Today, while avoiding the household tasks I should be doing, I have been making a spreadsheet to show the city directory I collected last week in Washington. I listened to a couple of talks about using city directories to add to what you know about a family and then when we visited the Library of Congress (I have my own official Reader card!) I started going through microfilmed city directories for the city of Milwaukee in search of the Scheiers. As an aside, choosing what to research at the Library of Congress was a very difficult choice. There are so many collections that called to me. Not to mention the history/exhibits side which we didn’t even see. And, difficult as it is to believe, we didn’t make it into the Local History and Genealogy Reading Room (not where the city directory microflims are kept).
The Scheier family has been one of my roadblocks in searching my husband’s family lines. Dan’s maternal grandmother was Pearl Scheier who married Benjamin Riddner and had two children. When I started researching his family, the only known connection was that he and my sister-in-law both had heard their mother refer to “Uncle Louis” and “Uncle Doc” – I think they actually may have met Uncle Doc when they were very young. As I started to search records I was able to document that Louis Scheier and Abe Scheier (a physician) existed in the right time and place. However, for years I was unable to find anything that actually documented their relationship to Pearl, or any of the other Scheier people I could find in the Milwaukee area. Then there was a picture of an older woman taken in Milwaukee, who I guessed was the mother of at least some of these people (why else would it be in my mother-in-law’s possession, right?I wonder if she knew who the woman in the picture was.). Intriguing hints but very little real data. This picture is still unidentified to my satisfaction, although I cannot figure out who else it might be.
I applied my usual scatter-shot approach to the problem and started looking at federal censuses, then Wisconsin sites for vital records (trying to find my mother-in-law’s birth record and her parents’ marriage among other things; also looking for anything about her brother who was rumored to have died very young). I’ve written before about some of my difficulties and about finally finding some of the Scheiers in the 1910 federal census which gave me the link between Zissel and her children Pearl, Ida, and Abe. Yay! Pearl and Abe are brother and sister, so “Uncle Doc” was an accurate title. But who is Ida? Never heard of or saw her name before. Huh. Then I found an obituary for Louis that listed his brother Abe and that connection was made.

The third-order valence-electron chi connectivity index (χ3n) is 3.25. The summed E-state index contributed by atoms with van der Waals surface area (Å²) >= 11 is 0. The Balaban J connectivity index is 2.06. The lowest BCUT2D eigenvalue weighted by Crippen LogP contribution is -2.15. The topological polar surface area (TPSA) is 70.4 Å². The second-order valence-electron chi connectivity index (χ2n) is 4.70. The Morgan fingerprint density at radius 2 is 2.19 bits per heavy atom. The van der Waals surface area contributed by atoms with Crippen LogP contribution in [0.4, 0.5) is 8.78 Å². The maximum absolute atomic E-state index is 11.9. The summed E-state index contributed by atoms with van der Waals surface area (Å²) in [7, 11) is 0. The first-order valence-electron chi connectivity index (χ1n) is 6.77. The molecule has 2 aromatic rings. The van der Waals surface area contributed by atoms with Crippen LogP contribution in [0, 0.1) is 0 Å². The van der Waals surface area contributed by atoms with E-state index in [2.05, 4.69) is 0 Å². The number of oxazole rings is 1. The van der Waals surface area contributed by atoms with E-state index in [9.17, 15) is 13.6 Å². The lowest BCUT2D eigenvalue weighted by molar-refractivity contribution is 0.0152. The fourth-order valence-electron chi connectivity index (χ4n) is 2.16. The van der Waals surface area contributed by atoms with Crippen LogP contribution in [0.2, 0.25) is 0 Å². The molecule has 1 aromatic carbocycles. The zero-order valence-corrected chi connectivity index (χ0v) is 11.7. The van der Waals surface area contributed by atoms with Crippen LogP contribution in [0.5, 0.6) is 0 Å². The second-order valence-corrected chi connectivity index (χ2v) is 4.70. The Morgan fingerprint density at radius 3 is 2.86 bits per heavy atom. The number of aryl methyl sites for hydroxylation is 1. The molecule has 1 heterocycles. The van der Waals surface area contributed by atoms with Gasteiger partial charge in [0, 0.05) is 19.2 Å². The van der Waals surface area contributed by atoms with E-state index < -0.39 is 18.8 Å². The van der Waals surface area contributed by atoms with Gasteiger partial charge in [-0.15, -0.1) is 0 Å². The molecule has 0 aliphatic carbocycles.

At some point more recently, I went back to the 1910 census and noticed that Zissel reported having borne 9 children, 8 of whom were still living. So far I had 4 of them, living in this country. How many others came too? Who are they? I have been aware of a number of Scheiers in the Milwaukee area and have collected some of it, thinking they must be related. Sam Scheier, for example, was one of the witnesses for the naturalization application of Abe Scheier. Likely to be a relative, maybe or maybe not a brother. Then there is another picture from my mother-in-law of someone labeled Joseph B. Scheier on the back. Uh-oh, turns out there are 2 Joseph B. Scheiers in Milwaukee, born 5 years apart. One to Sam and one to someone else. So I have guessed that the picture is Sam’s son, and another indication that he is a relation.
Unfortunately, as is obvious, I have had too little true information and too many guestimates and assumptions to be comfortable about all this. So I went to the city directories at the LOC and – huzzah! – I found another Scheier and all of the Scheiers living together at different points. Nowthis doesn’t prove that the siblings are in fact siblings, but it is another piece of the puzzle. The “new” Scheier, Julius, was the earliest Scheier I found listed, and seemed to be the key person. Going back to the censuses showed me that he was married and had 4 chidlren (including the other Joseph B.) and two of the children had appeared in the directories once old enough and employed. Looking on familysearch.org has provided me with some information about Julius’s marriage, including the invaluable listing of his parents’ names, and the birth of his three children born in this country, This was also how I pinned down which Joseph B. belonged to which parents. It turns out I was wrong about the picture and if I had only thought about the date on it I would have known that. The picture was dated as well as labelled, and the date was 1919. Sam’s son Joseph would have only been 13 that year, but Julius’s son would have been 18 and probably graduating from high school which is what the picture looks like.